A new variant of a common Chinese character

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Invented by a fledgling American calligrapher:

Cant. Zung1gwok3 / Mand. Zhōngguó Trad. 中國 / Simpl. 中国 (lit., "Central / Middle Kingdom / State / Realm")

Interesting comments in the Twitter thread here.



  1. loonquawl said,

    October 15, 2019 @ 2:47 am

    Can you expand on how the painted sign is equal to the characters you posted (中國 / Simpl. 中国 ) -Does one need to have context, or would a naive reader with only those two (painted) characters to go on come to the same interpretation?

  2. B.Ma said,

    October 15, 2019 @ 3:18 am

    loonquawl, it is simply a "portmanteau" of the character 国 with the Nazi swastika, so a perfect translation of "ChiNazi".

  3. Michael Watts said,

    October 15, 2019 @ 10:02 pm

    Looks much like a portmanteau of the character 国 with the character 卐.

    I am given to understand that modern Chinese now draw a hard distinction between the good symbol 卍 (of Buddha) and the bad symbol 卐 (of the Nazis), but I can't help feeling it might be healthier to say "hey, we've been using this symbol for a thousand years, and we see no need to change that".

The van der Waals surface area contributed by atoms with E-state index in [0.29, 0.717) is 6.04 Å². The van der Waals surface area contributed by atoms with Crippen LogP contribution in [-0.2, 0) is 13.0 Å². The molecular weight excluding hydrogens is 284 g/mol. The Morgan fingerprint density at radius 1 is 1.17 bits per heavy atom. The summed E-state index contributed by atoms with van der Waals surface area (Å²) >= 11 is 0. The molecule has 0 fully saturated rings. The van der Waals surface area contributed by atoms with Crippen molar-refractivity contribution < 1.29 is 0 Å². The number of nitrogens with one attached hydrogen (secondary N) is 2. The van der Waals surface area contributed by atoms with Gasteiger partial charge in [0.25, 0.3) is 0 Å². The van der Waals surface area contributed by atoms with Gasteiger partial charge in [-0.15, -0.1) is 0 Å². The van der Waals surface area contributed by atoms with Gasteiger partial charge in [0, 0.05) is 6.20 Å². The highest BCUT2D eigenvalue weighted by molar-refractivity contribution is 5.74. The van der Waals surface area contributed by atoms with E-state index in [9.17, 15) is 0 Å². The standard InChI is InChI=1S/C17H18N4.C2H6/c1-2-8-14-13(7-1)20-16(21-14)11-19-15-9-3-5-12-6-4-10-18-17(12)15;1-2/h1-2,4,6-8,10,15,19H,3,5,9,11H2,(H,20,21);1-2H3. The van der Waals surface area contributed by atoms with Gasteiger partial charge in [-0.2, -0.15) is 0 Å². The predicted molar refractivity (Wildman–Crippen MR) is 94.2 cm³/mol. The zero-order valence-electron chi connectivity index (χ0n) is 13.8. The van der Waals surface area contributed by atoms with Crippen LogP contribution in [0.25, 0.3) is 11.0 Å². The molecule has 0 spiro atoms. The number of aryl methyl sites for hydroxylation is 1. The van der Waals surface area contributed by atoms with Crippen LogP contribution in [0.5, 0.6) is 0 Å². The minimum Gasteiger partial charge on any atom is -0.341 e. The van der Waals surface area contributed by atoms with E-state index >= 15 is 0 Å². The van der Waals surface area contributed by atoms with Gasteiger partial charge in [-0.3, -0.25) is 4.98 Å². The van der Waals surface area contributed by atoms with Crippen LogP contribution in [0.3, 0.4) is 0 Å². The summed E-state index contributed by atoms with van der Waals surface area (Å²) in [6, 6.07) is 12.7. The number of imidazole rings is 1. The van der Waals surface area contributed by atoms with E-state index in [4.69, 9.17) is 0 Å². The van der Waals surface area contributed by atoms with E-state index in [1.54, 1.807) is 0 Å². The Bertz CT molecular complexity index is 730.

4. John Swindle said,

    October 16, 2019 @ 12:39 am

    @loonquawl: It's recognizable as "China" because of the first character and the approximate shape of the invented, second character. The Nazi reference takes a little more imagination or, I suppose, Hong Kong residence.

  5. Michael Watts said,

    October 16, 2019 @ 1:11 am

    John Swindle, I asked a Chinese friend how Chinese people would understand the image (I cropped out the "#ChiNazi" annotation), and she immediately understood it as the Nazi symbol (imposed on what would have been "中国"), and cautioned me not to show it to any other Chinese, because if that image found its way to the Chinese internet, a lot of people would get very upset.

    So awareness of 卐 as a Nazi symbol is apparently much higher than I was hoping.

    My friend found the image particularly unfair because, in her words, China suffered so badly in World War II.

  6. John Swindle said,

    October 16, 2019 @ 3:00 am

    Not suitable for addressing letters, then, or for Chinese visa applications.

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